First off, Cinebook has come out with the fifth volume in the adventures of Valerian and Laureline. These spatio-temporal agents of Galaxity continue their travails across the known and unknown universe solving and sometimes causing problems. Bouncing from planet to planet, story to another, all of these classic space-hopping, science-fiction pulp adventures are gorgeously illustrated by Jean-Claude Mezieres and sharply written by Pierre Christin.
The latest title, BIRDS OF THE MASTER (http://www.amazon.com/Birds-Master-Valerian-Vol-Laureline/dp/1849181527) (originally published in 1973), features our intrepid protagonists stuck on an uncharted planetoid after crash-landing their spaceship amid, oddly enough, hundreds or thousands of other spacefaring craft.
They bustle and bluff through a series of fantastical adventures featuring oddball aliens, a mind-melting mass of braying buzzards and innumerable rescues, escapes, fights and other derring-do. As always with these books, there’s a subtle and sly underlying streak of social consciousness. This particular volume makes points about slavery and the corruptive nature of power, while never letting go of its innate sense of wonder and adventure.
The cumulative effect of these stories makes it one of the great science-fiction comic books, but even without knowing the particulars of the previous episodes, the individual volumes are pure joy from beginning to the end. You could compare these stories to the wonderful planetary romances of Jack Vance, and should always be reminded that George Lucas and many other filmmakers have mined these books for some of the more spectacular imagery in the post-1970 history of science-fiction film.
Speaking of spectacular imagery and follies of filmmakers, British Rob Davis took on the task that Terry Gilliam has tried and tried and failed spectacularly at, which is to adapt Don Quixote on a grand scale. Madness, right? Yes, but the good kind.
SelfMadeHero has published Davis’ spectacular THE COMPLETE DON QUIXOTE in one whopping, 400-page package, and I can finally say I’ve read the stories about that Man of La Mancha.
The complex, witty, exuberant and earthy tale (which I will refrain from regurgitating here) has found itself a worthy chronicler in Davis. His swift and scrappy drawings are pure pleasure, awash with sympathy and humor, dignity and desperation — whatever the tale requires — with superb clarity. His pencils gleefully animate the limber characters and stark settings to accentuate any situation.
Equally up to task are his colors. Page after page, this is a gorgeous book to just flip through. Vividly solid blocks of color make the imagery jump out with pop art punchiness. Overall, the style reminds me of Darwyn Cooke, except more exaggerated.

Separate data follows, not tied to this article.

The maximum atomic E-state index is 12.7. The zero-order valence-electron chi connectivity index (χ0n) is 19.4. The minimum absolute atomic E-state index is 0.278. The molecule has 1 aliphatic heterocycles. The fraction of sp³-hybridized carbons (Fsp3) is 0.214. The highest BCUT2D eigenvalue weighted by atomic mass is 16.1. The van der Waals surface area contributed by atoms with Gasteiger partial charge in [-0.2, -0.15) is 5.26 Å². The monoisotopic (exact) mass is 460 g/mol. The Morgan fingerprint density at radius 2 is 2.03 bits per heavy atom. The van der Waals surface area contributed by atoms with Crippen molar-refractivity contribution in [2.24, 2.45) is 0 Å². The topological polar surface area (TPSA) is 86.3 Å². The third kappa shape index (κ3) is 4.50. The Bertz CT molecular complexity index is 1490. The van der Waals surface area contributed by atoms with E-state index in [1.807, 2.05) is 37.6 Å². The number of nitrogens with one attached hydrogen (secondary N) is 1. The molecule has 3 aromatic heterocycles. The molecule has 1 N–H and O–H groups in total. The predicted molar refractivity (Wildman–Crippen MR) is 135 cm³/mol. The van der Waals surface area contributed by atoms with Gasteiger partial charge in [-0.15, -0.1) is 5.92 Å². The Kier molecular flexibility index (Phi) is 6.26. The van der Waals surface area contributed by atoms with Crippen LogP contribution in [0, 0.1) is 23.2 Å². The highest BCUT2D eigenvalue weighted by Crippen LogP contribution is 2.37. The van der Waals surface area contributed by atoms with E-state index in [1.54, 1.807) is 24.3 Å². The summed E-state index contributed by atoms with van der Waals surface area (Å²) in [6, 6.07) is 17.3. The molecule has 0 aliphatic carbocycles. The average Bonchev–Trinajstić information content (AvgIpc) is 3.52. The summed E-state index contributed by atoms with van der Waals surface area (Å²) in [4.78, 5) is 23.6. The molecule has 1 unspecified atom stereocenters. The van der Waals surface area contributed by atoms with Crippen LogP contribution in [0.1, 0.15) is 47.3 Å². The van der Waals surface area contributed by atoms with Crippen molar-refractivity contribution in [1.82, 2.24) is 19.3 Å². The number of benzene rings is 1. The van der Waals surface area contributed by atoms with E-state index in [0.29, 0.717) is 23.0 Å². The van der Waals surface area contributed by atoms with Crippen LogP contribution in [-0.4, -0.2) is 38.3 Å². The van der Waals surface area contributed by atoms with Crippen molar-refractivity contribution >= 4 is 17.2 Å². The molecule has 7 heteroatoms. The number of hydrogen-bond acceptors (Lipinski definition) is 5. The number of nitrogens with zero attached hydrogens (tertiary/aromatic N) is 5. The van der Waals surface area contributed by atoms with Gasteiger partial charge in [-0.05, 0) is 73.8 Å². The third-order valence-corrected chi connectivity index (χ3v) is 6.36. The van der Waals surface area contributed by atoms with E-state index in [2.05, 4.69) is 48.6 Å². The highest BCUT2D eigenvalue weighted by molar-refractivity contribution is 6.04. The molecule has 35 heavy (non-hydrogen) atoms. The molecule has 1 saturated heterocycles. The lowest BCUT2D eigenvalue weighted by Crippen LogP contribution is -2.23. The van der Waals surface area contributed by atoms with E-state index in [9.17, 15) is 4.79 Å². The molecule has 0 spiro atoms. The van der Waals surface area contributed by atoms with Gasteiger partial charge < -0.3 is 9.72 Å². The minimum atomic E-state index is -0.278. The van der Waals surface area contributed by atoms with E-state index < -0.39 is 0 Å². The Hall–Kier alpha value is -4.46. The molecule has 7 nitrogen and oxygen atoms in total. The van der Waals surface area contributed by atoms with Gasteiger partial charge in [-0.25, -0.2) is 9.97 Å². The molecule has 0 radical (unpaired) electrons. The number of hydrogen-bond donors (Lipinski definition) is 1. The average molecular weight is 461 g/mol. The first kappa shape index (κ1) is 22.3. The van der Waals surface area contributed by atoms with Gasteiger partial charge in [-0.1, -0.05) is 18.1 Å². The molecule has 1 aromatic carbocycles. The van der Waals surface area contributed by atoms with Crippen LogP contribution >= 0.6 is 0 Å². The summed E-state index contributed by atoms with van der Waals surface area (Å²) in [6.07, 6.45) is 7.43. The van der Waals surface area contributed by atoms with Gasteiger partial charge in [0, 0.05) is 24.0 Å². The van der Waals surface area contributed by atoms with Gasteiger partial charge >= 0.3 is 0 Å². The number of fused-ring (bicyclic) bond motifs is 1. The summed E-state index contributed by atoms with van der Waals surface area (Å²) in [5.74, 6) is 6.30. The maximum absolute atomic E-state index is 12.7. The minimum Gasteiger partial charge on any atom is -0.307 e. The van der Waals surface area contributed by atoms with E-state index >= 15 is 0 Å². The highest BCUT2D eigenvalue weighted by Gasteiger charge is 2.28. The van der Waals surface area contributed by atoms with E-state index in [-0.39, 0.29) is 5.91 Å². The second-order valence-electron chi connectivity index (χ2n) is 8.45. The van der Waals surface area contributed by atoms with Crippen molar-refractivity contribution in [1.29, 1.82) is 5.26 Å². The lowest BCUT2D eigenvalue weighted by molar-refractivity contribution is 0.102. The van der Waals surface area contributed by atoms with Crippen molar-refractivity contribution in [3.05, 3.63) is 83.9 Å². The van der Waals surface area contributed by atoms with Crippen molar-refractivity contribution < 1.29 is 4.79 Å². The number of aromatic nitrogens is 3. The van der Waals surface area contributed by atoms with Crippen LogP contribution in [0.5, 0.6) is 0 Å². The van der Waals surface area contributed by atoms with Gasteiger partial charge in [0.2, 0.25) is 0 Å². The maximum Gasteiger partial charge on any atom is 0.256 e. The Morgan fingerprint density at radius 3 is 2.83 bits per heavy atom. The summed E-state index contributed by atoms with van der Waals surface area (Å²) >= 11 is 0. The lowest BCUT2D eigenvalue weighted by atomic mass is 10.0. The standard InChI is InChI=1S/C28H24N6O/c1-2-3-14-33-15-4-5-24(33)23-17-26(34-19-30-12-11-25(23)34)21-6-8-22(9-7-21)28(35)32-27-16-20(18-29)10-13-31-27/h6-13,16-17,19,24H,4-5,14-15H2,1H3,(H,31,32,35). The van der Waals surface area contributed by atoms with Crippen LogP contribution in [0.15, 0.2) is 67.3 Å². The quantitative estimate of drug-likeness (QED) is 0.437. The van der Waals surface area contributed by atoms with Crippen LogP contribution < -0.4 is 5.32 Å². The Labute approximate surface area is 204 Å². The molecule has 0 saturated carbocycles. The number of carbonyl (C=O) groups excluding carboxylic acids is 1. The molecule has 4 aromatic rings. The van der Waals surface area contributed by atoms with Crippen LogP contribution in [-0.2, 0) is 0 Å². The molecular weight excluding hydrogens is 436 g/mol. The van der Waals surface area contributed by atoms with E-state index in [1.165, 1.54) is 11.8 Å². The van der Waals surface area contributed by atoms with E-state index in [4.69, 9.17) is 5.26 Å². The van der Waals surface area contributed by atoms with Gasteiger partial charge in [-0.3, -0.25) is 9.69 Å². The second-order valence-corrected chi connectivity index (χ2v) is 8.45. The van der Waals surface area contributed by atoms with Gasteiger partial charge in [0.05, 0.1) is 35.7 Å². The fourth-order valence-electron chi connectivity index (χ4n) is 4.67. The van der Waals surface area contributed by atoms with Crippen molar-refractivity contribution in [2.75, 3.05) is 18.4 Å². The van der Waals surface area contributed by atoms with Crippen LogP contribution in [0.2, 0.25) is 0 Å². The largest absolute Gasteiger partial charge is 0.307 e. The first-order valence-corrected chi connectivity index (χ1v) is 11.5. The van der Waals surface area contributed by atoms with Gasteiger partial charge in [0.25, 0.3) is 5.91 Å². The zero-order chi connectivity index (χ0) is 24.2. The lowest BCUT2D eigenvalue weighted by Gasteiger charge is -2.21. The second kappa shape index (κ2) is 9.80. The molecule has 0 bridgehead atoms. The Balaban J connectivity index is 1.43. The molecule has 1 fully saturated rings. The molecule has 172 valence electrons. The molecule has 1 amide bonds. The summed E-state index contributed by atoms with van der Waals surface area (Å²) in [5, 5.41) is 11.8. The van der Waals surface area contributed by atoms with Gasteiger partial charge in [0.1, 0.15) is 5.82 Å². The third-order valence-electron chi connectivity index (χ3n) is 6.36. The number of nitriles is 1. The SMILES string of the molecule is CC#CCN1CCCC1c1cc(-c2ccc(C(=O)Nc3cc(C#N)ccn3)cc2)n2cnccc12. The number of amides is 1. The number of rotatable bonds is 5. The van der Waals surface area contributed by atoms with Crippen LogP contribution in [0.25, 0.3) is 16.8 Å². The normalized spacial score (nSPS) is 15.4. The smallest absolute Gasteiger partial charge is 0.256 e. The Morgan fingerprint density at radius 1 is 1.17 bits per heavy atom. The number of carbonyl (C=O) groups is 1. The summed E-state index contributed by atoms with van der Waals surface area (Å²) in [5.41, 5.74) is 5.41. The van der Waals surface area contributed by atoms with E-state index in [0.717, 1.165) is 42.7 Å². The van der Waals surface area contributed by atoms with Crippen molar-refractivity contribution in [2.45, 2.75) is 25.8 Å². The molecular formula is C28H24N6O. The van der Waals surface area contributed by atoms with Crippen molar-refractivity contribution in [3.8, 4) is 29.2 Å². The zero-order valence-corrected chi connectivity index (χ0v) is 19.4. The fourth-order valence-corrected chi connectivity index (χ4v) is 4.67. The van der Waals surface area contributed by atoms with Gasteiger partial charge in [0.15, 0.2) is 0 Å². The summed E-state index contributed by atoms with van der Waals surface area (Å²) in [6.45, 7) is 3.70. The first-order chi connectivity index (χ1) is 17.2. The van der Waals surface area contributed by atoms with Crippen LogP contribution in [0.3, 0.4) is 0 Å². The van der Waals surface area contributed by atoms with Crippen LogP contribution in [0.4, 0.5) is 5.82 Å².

Having not read the Cervantes book, it’s impossible for me to compare, I feel like I know it now, yet still want to read the original. Davis’ COMPLETE DON QUIXOTE, as a separate entity from Cervantes’ classic, is a wonderful publication while we, again, wait for Gilliam to battle his windmills.
Continuing on all things scrappy, the latest volume of IZNOGOUD from Rene Goscinny and Jean Tabary is the perfect opposite to the 400-page behemoth. The titular character, the idiotic and incompetent Grand Vizier of Baghdad, wants to be “the caliph instead of the caliph.” He attempts to accomplish this by any means necessary, and is always foiled. This is the setup for the series, and the collection at hand, IZNOGOUD THE RELENTLESS.
This 10th volume consists of eight-to-12-page short skits which take that base situation, only to inject it with a supercharged potion consisting of screwball ideas, wit, time travel, puns, magical flutes, magnificent idiocy and an ever-escalating sense of sequential slapstick, resulting in perfectly controlled chaos.
Cleverly written by Goscinny, better known for his classic scripts for Asterix and Lucky Luke, IZNOGOUD stands equal to both of those showcase strips. It’s kid-friendly, though focusing on a hysterically aggressive nincompoop makes it stand out from its gentler counterparts. Tabary’s art is sharply exaggerated, and a bit messier than Morris or Uderzo, but it fits the chaos that is IZNOGOUD.
In a similar, if roundabout vein, and aimed more squarely at children, is Peyo’s BENNY BREAKIRON #2: MADAME ADOLPHINE. Peyo, the creator of The Smurfs (ignore the movies, but try some of the early comics), writes here about the misadventures of an impossibly strong kid, kind of a pint-sized Superman, whose kryptonite is the common cold. When he stars to sniffle and sneeze, he loses all his super powers, and this — of course — happens fairly frequently.
Now, this may sound like kid-stuff, and it is, but it remains far more entertaining and intelligent (to me) than watching spandex-clad idiots smashing buildings and saving planets. Benny is just a small boy with small(ish) problems. Like, in this case, a little old lady named Madame Adolphine, who is being impersonated by a devious robot, poised to take control of the criminal underworld in order to vacuum-suck dry the coffers of many a big bank.
Page to page, panel to panel, this series is beautifully drawn, riddled with gags and a general sense of fun, suitable to absolutely all ages from kids to grandparents. If there’s a complaint to be had, I wish this had been printed full-size instead of the pint-sized U.S. standard. Yet it is perhaps even better-suited for young readers in this size, and being a well-bound and colorfully printed hardback at a superbly affordable price point, I find it difficult to complain. MADAME ADOLPHINE is equal to the delight-filled first installment, and I’m eager to get my hands on the next volume, coming soon.
Next time, we’ll discuss the genius that is André Franquin. —JT Lindroos